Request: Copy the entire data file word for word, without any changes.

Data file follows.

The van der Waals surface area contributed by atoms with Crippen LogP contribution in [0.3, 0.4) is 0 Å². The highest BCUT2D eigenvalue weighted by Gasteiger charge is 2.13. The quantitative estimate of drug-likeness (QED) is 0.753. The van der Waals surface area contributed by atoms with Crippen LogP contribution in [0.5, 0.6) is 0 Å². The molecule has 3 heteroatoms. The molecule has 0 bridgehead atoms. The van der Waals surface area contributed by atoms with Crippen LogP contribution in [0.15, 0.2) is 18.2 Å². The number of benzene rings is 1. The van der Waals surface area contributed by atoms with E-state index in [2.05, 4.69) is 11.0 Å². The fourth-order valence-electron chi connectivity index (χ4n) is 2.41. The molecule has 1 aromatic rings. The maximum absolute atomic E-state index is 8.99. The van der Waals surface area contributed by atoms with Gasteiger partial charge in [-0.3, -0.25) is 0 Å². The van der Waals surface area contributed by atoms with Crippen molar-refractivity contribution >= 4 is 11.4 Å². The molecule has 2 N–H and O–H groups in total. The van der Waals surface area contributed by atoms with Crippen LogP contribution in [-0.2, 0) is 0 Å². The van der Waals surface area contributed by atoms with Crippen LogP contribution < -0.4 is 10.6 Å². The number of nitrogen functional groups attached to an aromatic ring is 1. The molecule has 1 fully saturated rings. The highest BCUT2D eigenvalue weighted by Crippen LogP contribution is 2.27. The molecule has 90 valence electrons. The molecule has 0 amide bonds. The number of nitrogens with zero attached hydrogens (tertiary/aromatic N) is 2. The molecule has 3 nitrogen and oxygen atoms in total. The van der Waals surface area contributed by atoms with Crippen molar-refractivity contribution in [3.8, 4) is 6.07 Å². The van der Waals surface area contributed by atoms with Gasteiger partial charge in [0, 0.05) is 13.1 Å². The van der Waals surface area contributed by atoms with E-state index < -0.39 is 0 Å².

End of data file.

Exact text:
The van der Waals surface area contributed by atoms with Crippen LogP contribution in [0.3, 0.4) is 0 Å². The highest BCUT2D eigenvalue weighted by Gasteiger charge is 2.13. The quantitative estimate of drug-likeness (QED) is 0.753. The van der Waals surface area contributed by atoms with Crippen LogP contribution in [0.5, 0.6) is 0 Å². The molecule has 3 heteroatoms. The molecule has 0 bridgehead atoms. The van der Waals surface area contributed by atoms with Crippen LogP contribution in [0.15, 0.2) is 18.2 Å². The number of benzene rings is 1. The van der Waals surface area contributed by atoms with E-state index in [2.05, 4.69) is 11.0 Å². The fourth-order valence-electron chi connectivity index (χ4n) is 2.41. The molecule has 1 aromatic rings. The maximum absolute atomic E-state index is 8.99. The van der Waals surface area contributed by atoms with Gasteiger partial charge in [-0.3, -0.25) is 0 Å². The van der Waals surface area contributed by atoms with Crippen molar-refractivity contribution >= 4 is 11.4 Å². The molecule has 2 N–H and O–H groups in total. The van der Waals surface area contributed by atoms with Crippen LogP contribution in [-0.2, 0) is 0 Å². The van der Waals surface area contributed by atoms with Crippen LogP contribution < -0.4 is 10.6 Å². The number of nitrogen functional groups attached to an aromatic ring is 1. The molecule has 1 fully saturated rings. The highest BCUT2D eigenvalue weighted by Crippen LogP contribution is 2.27. The molecule has 90 valence electrons. The molecule has 0 amide bonds. The number of nitrogens with zero attached hydrogens (tertiary/aromatic N) is 2. The molecule has 3 nitrogen and oxygen atoms in total. The van der Waals surface area contributed by atoms with Crippen molar-refractivity contribution in [3.8, 4) is 6.07 Å². The van der Waals surface area contributed by atoms with Gasteiger partial charge in [0, 0.05) is 13.1 Å². The van der Waals surface area contributed by atoms with E-state index < -0.39 is 0 Å².